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‘His best novel yet … A Middlemarch-like triumph’ Telegraph
‘A pleasure bomb of a novel’ Vogue
‘A true modern master’ Independent
It’s 23 December 1971, and the Hildebrandts are at a crossroads. Fifteen-year-old Perry has resolved to be a better person and quit dealing drugs to seventh graders. His sister Becky, the once straight-laced high school social queen, has veered into counterculture, while at college, Clem is wrestling with a decision that might tear his family apart. As their parents – Russ, a suburban pastor, and Marion, his restless wife – tug against the bonds of a joyless marriage, Crossroads finds a family, and a nation, struggling to do the right thing.
‘Funny, moving, crackling with life, it has what all great fiction should have’ Financial Times
‘Intoxicating – a luxuriant domestic drama’ Guardian
THE INSTANT NEW YORK TIMES BESTSELLER • A GUARDIAN BEST FICTION BOOK OF 2021 • AN INDEPENDENT BOOK OF THE YEAR • A WHITE REVIEW BOOK OF THE YEAR • A LIT HUB BOOK OF THE YEAR
‘[Franzen’s] talents as a comic storyteller are such that his capacious tales are a treat to get lost in. This one is no exception … This is a novel whose momentum often derives from the altered states of its characters — obsession; intoxication; lust; religious fervour; mania — and the humour is usually of the painful variety as their lives uniformly crumble and they agonise over how — or indeed whether — to be good’ Daily Mail
‘[A] pleasure bomb of a novel … Few [writers] can take human contradiction and make it half as entertaining and intimate as Franzen does … A magnificent portrait of an American family on the brink’ Vogue
‘In Crossroads, Jonathan Franzen goes back to family-anatomising basics – and it's his best novel yet … The result is a Middlemarch-like triumph’ Telegraph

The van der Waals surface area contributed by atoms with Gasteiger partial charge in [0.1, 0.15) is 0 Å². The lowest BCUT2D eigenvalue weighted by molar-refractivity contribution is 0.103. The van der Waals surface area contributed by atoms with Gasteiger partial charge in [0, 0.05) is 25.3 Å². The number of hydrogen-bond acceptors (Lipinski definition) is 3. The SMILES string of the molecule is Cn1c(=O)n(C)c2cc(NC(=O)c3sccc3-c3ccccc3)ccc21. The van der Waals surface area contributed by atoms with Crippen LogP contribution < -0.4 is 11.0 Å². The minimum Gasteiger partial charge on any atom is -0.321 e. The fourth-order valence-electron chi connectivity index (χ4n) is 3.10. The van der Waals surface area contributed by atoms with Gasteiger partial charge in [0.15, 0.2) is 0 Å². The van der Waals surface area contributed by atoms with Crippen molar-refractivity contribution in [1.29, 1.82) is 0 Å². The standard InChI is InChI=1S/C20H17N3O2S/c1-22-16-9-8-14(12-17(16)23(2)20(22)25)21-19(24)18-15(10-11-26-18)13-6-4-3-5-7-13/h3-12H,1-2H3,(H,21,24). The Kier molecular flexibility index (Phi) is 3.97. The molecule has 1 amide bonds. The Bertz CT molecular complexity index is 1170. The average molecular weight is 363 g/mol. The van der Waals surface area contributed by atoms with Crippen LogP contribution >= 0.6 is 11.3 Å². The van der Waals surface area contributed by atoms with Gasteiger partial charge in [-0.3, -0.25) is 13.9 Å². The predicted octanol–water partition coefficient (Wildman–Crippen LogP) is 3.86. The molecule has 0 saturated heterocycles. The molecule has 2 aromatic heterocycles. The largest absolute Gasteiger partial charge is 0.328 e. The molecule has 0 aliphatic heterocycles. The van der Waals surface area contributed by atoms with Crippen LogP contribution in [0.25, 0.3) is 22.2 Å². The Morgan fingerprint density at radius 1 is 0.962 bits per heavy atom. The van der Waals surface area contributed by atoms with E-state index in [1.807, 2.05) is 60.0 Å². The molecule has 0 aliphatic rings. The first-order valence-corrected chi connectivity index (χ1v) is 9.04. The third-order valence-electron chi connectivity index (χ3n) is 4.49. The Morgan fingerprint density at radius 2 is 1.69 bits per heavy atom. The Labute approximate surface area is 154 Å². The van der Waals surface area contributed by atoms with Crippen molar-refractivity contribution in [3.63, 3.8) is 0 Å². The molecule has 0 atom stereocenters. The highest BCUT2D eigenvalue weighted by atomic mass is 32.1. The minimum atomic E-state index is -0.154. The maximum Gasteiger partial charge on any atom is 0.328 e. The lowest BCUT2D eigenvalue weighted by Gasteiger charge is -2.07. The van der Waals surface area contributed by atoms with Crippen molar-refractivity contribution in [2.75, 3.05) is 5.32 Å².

‘Franzen has laid the ground beautifully, and his first act is intoxicating – a luxuriant domestic drama that opens out into politics, running against the grain of the counterculture with its focus on the friction between conservatism and radicalism, Christianity and social activism’ Guardian
‘Crossroads is classic Franzen fodder: a slice of suburban life ripe not for satire but for the far deadlier scrutiny that comes from taking it seriously’ New Yorker
‘A mellow, marzipan-hued ’70s-era heartbreaker. Crossroads is warmer than anything [Franzen has] yet written, wider in its human sympathies, weightier of image and intellect’ New York Times Book Review
‘The compelling dialogue, the authenticity of place, time and character, the assured insights and the exquisite minutiae of description, all confirm that the reader is in the hands of a true modern master … a simply stunning novel’ iNews
‘A firecracker’ Irish Times
‘A mesmerising tale … he writes sentences that are as addictive as opioids’ Herald
About the author
Jonathan Franzen is the author of five novels, including The Corrections, Freedom, and Purity, and six works of nonfiction, most recentlyWhat If We Stopped Pretending? and The End of the End of the Earth. He lives in Santa Cruz, California.
Franzen (Purity) returns with a sweeping and masterly examination of the shifting culture of early 1970s America, the first in a trilogy. The action is centered on the small Illinois town of New Prospect, where the each of the Hildebrandts is experiencing a sea change. The father, Russ, is an associate minister at First Reformed Church and has developed an illicit attraction to a new parishioner, the widow Frances Cottrell, whose zest for life makes Russ feel a renewed sense of his "edge." Russ is also embroiled in a yearslong feud with Rick Ambrose, who runs the church's youth organization, Crossroads. Clem, Russ's oldest son, is at college and having a sexual awakening with his girlfriend, Sharon, who pleads with him not to drop out and lose his deferment ("I'm going to do whatever they want me to do, which probably means Vietnam," he says, referencing his low lottery number). Becky, Clem's younger sister, inherits a large sum of money from an aunt and isn't sure if she should share it with her brothers, especially Perry, the youngest, who is brilliant but cold and self-medicates with weed and 'ludes. All of the characters' sections are convincingly rendered, and perhaps best of all are those narrated by Russ's wife, Marion, who had a psychotic breakdown 30 years earlier that she is just starting to come to terms with. As complications stack up for the Hildebrandts, they each confront temptation and epiphany, failure and love. Throughout, Franzen exhibits his remarkable ability to build suspense through fraught interpersonal dynamics. It's irresistible.